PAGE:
Wednesday, 10 December 2008

How currency rates are determined

There was a time not so long ago when currencies were linked to gold. A typical bank note would say "I promise to pay the bearer the sum of $100 in Gold" or words to that effect.

All currencies were fixed in relation to other currencies and in relation to gold. Only central banks or governments were able to change the exchange rates between two currencies by means of devaluation or revaluation. Today the "gold standard" is history. Currencies themselves have no intrinsic value.

Sometime during 1970 under the guidance of market orientated economists, most Western countries decided to float their currencies. The market would determine the value of one currency against another. "Eastern Bloc" countries retained a fixed exchange rate. During the 1970's I visited the then communist Bulgaria. There were two exchange rates - one official, the other black-market.

In today's world, most currencies 'float'. The exchange rate between any two currencies fluctuates from day to day and throughout the day. The exchange rate at any point in time is determined by market forces. In countries where a fixed exchange rate is in force, a black-market for western currencies often emerges and flourishes reflecting a rate somewhat closer to the market forces.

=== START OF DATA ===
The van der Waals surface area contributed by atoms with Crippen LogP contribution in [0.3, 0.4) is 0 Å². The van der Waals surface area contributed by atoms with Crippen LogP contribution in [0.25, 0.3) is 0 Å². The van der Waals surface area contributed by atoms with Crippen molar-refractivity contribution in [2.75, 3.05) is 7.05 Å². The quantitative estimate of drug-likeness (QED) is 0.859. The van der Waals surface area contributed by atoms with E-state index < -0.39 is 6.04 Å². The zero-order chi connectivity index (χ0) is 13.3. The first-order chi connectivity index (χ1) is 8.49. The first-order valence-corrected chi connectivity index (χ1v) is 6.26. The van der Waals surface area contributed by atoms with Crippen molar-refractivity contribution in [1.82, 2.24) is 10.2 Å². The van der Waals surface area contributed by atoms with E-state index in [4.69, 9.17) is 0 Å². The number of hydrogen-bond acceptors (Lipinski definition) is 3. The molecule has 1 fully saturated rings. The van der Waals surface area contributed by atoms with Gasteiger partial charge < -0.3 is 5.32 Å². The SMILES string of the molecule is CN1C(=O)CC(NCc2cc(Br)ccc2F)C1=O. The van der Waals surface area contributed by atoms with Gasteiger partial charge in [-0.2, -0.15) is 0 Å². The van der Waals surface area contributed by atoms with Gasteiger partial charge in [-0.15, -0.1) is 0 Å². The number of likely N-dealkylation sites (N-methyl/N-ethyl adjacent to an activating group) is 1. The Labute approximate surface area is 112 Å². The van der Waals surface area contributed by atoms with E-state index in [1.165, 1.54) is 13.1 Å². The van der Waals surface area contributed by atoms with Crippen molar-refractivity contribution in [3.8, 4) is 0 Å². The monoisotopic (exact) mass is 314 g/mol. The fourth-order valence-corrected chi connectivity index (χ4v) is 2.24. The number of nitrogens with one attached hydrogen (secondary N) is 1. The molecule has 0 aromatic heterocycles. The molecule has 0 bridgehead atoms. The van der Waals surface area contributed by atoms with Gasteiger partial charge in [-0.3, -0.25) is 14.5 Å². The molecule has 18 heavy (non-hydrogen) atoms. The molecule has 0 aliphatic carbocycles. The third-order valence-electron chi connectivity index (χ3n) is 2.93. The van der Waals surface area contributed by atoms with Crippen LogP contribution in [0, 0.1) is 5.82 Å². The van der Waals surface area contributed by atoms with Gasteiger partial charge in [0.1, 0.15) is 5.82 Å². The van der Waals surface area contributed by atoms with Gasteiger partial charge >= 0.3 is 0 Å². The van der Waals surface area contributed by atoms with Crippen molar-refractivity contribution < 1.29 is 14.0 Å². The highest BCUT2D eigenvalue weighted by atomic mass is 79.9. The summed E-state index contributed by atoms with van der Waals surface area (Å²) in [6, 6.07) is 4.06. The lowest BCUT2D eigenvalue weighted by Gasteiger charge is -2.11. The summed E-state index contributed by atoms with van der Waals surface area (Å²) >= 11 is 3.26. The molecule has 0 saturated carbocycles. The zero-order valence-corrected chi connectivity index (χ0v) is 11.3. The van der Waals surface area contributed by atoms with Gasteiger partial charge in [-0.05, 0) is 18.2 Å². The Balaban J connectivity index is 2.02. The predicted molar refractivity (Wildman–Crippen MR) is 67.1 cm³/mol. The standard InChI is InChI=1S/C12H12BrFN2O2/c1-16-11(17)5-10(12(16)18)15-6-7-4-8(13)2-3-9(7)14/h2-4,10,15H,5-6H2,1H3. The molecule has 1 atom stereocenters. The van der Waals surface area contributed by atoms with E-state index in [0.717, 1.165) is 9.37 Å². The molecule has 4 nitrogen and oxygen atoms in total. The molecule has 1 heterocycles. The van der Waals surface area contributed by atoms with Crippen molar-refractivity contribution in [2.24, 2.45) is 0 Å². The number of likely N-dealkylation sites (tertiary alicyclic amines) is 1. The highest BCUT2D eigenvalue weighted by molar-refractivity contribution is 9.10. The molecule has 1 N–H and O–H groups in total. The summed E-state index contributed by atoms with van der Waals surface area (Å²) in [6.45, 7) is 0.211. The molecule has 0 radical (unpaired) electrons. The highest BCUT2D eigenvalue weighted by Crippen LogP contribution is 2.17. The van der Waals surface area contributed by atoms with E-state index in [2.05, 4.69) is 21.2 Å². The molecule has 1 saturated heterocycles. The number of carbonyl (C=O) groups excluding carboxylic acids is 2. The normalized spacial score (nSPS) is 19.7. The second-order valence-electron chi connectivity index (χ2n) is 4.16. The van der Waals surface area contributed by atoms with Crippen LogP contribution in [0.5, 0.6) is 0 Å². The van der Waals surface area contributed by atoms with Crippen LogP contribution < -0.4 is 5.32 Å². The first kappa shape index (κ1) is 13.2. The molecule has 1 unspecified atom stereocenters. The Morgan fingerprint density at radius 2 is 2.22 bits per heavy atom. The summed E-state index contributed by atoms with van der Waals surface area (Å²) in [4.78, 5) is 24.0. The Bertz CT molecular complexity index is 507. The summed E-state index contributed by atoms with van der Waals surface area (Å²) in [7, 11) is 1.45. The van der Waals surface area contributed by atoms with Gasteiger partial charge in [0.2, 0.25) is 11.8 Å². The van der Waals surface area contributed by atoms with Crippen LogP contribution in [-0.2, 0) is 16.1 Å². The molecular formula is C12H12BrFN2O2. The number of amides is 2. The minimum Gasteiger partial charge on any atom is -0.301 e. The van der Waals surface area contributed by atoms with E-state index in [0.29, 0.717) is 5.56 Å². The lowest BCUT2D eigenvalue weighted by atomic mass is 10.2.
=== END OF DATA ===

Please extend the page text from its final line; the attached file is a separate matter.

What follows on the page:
A range of factors influence the exchange rate of any two currencies or the underlying supply and demand. These factors include:

The buying power of a currency compared to the buying power of another currency. This is known as Purchasing Power Parity or PPP. In theory, currency exchange rates fluctuate so as to achieve a state of equilibrium whereby the purchasing power of each currency become equivalent. If $2 = 1 on the foreign exchange market, then the buying power of $2 should equal the buying power of 1.

The rate of interest in each country is also important. An increase in the rate of interest in South Africa this month led to a strengthening of the local currency against the dollar. The higher interest rate makes investment in the country more attractive to foreign investors and increases demand for the currency.

The rate of inflation may affect the exchange rate. If country A has an inflation rate of 10% while country B has an inflation rate of 5%, then country A's currency should depreciate against country B's currency at 5% per annum.

The balance of payments. A current account deficit causes the central bank to hold large amounts of foreign currencies which reduces the value of the currency against that of other currencies.

The stability and strength of the economy and political situation are also important in determining the exchange rate. The currency of a country going through political turmoil will be weakened. If a country experiences a recession then its currency will also be affected.

Speculators may also play a part in influencing exchange rates especially of smaller economies where buying or selling huge volumes of the currency can have a marked if temporary impact on the rate of exchange.

None of these factors on their own determine the exchange rate. It is a complex mix of these and their effect on the perceptions of foreign exchange dealers and investors that will ultimately determine the rate.

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